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And he threw the box to Mr. Bobbsey. There was no time for words, but Mr. Bobbsey thrust a coin in the man's hand and all the members of the Bobbsey family looked their thanks. "Well, I declare, you can't see anybody," called out a good-natured little lady, trying to surround them all at once. "Aunt Sarah!" exclaimed the Bobbseys. "And Uncle Dan!" "And Harry!" "Hello! How do? How are you?

"It's your shipmate, Dan," she called laughingly. "He wants to talk with you, Dave." "I wonder how the fellow ever guessed that I was here," smiled Darrin, as he hastily joined Belle at the 'phone. "Hello," hailed Dalzell at the other end of the wire. "Going to do anything in particular this afternoon, David, little giant?" "Yes; I hope to make myself more or less agreeable to Miss Meade."

But now I’m going to tell you what happened to Bawly. He was hopping along, carrying the lemons, when all at once he heard some one calling to him: “Hello, little frog, are you a good jumper?” Bawly looked all around, and there right by a great, big stone he saw a savage, ugly fox.

There's nothing nothing that I don't give way in absolutely nothing! And I don't believe most men Oh, hello, Doris," Leslie broke off, gaily, as there was a stir at the door; "come in! Come in, Vera aren't you girls angels to come in and see the poor old sick lady!" Norma was still lingering when Acton came home, an hour later.

On the morning following the incidents narrated in the last chapter, Bob was sent up to make a fire for "the young marsters." He had just coaxed the coal and kindlings into a blaze, when Raymond awoke, and spying the negro, called out, "Hello, there! Tom, Dick, Harry, what may be your name?" "My name is Bob, sar." "Oh, Bob is it? Bob what? Have you no other name?"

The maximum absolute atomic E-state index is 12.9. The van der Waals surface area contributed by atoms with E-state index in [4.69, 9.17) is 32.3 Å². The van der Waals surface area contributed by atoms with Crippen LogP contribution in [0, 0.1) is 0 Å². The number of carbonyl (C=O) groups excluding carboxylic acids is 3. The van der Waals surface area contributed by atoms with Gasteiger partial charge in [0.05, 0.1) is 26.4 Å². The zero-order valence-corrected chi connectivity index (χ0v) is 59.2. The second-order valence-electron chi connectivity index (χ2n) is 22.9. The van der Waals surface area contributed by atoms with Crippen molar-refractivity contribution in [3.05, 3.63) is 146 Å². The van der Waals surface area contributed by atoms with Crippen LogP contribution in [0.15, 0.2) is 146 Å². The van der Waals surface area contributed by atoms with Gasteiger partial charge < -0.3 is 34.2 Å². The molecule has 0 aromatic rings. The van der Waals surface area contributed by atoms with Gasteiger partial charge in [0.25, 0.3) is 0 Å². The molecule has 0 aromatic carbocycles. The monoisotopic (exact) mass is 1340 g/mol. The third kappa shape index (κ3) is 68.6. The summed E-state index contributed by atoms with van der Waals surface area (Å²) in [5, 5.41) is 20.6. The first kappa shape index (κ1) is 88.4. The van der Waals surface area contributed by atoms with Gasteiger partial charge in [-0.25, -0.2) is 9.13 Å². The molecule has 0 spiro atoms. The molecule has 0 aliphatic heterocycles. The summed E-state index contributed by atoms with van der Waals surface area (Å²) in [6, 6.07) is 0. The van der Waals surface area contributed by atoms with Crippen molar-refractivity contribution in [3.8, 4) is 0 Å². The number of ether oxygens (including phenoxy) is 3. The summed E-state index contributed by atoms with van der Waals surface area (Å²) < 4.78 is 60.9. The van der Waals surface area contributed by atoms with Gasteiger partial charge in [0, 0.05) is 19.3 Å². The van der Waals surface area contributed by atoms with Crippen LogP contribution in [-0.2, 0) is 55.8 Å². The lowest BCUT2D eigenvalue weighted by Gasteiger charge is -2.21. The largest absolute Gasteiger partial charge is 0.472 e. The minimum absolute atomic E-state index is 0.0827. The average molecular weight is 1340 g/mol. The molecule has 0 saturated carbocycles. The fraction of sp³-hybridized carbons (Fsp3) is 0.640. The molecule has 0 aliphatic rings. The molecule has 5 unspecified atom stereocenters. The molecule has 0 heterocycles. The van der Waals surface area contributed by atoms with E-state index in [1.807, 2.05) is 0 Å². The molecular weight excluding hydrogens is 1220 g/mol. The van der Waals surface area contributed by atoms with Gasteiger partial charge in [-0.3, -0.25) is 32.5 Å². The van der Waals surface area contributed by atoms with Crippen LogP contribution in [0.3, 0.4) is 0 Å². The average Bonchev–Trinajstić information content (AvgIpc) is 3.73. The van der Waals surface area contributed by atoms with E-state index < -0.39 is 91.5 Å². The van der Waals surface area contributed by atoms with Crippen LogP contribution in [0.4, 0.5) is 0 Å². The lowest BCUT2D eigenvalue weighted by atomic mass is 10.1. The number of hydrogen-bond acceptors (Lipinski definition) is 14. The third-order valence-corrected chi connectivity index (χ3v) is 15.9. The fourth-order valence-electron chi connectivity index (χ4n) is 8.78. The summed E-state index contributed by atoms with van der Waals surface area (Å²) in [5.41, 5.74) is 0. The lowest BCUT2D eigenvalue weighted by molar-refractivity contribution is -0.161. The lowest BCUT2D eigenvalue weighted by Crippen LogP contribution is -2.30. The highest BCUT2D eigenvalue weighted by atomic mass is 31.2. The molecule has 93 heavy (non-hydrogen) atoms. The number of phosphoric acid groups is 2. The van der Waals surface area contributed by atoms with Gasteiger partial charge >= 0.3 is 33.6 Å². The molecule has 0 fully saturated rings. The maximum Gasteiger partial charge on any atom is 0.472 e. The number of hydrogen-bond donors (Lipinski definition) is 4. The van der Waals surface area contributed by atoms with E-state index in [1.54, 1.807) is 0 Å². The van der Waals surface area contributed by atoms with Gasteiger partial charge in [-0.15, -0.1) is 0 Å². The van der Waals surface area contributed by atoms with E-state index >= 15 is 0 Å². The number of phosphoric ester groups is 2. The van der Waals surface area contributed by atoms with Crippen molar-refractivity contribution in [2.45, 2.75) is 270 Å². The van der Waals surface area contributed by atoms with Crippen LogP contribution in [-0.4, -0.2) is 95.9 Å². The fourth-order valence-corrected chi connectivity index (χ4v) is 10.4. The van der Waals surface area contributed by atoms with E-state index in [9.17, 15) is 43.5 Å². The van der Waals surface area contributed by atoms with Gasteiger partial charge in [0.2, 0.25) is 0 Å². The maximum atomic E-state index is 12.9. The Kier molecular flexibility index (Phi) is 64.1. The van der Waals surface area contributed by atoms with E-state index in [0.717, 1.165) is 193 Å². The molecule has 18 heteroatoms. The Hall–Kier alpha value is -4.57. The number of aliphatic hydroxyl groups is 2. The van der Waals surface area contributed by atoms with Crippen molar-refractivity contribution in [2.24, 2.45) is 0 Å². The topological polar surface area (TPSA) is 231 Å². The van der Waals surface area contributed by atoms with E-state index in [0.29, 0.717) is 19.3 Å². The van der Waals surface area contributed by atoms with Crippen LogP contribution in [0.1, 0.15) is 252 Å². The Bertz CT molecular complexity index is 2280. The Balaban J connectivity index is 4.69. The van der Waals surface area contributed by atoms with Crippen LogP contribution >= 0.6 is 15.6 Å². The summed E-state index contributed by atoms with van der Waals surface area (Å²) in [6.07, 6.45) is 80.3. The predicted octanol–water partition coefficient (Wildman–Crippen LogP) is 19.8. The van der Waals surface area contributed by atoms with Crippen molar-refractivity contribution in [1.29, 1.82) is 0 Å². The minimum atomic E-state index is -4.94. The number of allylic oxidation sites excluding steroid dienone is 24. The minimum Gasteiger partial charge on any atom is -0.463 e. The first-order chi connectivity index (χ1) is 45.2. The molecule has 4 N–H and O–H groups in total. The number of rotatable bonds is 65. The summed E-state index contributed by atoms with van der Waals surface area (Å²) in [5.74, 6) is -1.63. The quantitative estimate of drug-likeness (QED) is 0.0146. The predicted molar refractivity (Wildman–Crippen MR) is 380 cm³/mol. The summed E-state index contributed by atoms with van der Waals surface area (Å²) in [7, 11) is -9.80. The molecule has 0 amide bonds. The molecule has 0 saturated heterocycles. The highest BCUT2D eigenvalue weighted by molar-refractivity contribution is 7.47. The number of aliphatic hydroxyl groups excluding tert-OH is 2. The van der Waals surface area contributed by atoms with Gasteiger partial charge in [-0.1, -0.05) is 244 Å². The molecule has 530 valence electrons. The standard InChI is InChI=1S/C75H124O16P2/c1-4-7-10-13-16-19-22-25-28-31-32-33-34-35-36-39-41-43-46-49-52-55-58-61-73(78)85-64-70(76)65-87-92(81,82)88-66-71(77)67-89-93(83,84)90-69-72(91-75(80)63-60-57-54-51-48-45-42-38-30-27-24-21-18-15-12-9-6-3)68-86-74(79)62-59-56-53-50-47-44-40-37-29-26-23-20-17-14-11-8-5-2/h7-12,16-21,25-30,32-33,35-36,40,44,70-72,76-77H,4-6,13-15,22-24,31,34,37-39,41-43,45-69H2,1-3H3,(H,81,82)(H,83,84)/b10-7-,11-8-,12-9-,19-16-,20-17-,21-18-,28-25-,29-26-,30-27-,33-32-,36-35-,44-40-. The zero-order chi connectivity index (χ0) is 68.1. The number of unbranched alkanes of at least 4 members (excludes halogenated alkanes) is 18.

Two officers climbed out of the car and walked quietly over to the old man, one on either side. They each took an arm and lifted him gently to his feet. "Hello there, Old Timer." "Hi, little girl." The old man looked around bewildered. He dropped his candy and tried to reach his knife. They mustn't interfere. It was no use. The officers were very kind and gentle, and they were very, very firm.

Here Grassette gave the signal to shout aloud, and the voice of the Sheriff called out: "Hello, Bignold! "Hello! Hello, Bignold! Are you there? Hello!" His voice rang out clear and piercing, and then came a silence-a long, anxious silence. Again the voice rang out: "Hello! Hello-o-o! Bignold! Bigno-o-ld!" They strained their ears. Grassette was flat on the ground, his ear to the earth.

"They'll drown," gasped Harry, as he watched the furious water battle. "Not them," sniffed Ben, "they are as much at home in the water as they are ashore. Hello!" he exclaimed, suddenly pointing, "there's your field-glasses again, Frank."

And the first night of their eventful cruise passed away, with everything well when the peep of dawn aroused them from slumber to a new day. "Hello, Maurice!" The call came from Thad, who had been the first to step outdoors after getting into his clothes. "What now?" came the muffled answer, for Maurice was pulling a sweater over his head at the moment. "Come out here, will you.

When I was writing leaders on the Saxville Citizen years ago there was a ruffian up in the composing-room who used to set whole paragraphs of my best editorials in em quads, and when I kicked, Hello, isn't that a lantern, A. A.?" They all scrambled to their feet and peered intently in the direction of the wooded strip that lined the channel. This whilom conversation came to an abrupt end.